The Effects of Performance Report Layout on Managers’ Subjective Evaluation Judgments
Accounting and Business Research, 47(7), 731-751.
39 Pages Posted: 15 Oct 2013 Last revised: 8 Apr 2020
Date Written: August 7, 2015
Managers tend to provide subjective performance evaluations that are relatively high (leniency) and not very dispersed (compression). This paper reports on an experiment that investigates whether the layout of performance reports affects the leniency and compression of managers’ subjective evaluations. Relying on psychology theory, we predict that subjective ratings will be higher and more compressed if performance reports contain alphabetically listed indicators rather than categorically listed indicators (as in a balanced scorecard). Moreover, we predict that ratings will be higher and more compressed if performance reports present indicator target and actual values in tables than when this information is presented in graphs. The results from the experiment provide support for the hypothesis that performance ratings are higher if measures are listed in alphabetical order as opposed to presented in a four-category balanced scorecard format. However, there is no support for the other hypotheses. We discuss the implications of the study for accounting research and practice.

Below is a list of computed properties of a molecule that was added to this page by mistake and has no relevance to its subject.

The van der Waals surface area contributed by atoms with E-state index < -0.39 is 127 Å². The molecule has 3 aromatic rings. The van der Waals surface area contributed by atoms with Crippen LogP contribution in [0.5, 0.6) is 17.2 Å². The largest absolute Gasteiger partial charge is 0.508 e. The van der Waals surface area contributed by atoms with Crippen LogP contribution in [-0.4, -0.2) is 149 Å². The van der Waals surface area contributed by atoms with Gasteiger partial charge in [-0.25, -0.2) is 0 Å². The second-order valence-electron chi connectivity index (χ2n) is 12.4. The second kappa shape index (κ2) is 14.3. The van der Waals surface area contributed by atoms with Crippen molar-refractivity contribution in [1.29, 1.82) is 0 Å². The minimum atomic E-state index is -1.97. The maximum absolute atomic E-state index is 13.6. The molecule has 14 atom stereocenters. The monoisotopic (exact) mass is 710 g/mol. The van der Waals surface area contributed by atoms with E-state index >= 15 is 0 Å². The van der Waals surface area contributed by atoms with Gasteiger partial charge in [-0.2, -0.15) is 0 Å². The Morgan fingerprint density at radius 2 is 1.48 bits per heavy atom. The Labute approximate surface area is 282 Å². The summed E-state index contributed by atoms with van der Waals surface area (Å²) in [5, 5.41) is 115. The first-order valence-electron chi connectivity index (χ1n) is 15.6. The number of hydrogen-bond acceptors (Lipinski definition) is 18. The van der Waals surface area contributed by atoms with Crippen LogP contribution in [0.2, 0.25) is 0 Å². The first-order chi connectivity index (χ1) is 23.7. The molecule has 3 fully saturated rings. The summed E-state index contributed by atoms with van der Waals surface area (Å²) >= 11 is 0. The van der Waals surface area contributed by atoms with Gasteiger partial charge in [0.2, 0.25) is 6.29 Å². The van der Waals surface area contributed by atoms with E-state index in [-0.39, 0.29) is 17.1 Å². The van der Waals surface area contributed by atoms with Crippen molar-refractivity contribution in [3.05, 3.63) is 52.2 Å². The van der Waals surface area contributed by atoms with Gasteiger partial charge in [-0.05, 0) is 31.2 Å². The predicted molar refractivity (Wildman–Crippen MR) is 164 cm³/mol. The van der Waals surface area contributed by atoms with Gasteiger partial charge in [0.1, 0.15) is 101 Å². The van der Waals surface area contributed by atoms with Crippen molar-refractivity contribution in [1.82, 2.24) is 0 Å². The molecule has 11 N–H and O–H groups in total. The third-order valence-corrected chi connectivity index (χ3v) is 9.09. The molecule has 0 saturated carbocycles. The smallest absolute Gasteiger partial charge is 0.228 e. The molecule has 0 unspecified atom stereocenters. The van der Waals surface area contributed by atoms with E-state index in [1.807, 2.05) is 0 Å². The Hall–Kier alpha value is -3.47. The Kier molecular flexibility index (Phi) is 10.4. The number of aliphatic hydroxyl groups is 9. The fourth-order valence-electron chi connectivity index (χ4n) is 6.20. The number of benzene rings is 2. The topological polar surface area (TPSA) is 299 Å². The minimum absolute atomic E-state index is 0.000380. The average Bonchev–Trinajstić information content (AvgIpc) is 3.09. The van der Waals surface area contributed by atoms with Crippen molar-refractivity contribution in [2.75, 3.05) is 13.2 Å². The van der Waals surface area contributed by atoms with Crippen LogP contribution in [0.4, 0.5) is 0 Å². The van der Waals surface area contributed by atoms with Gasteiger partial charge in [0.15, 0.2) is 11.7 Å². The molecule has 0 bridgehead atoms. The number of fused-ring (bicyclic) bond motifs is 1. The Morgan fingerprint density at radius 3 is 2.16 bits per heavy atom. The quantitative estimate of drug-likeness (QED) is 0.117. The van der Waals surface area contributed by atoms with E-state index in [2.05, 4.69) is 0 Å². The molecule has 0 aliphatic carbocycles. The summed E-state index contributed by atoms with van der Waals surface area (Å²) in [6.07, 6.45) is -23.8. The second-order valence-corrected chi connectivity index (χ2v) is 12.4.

Keywords: subjective performance evaluation, leniency, compression, presentation format, performance report layout, balanced scorecard
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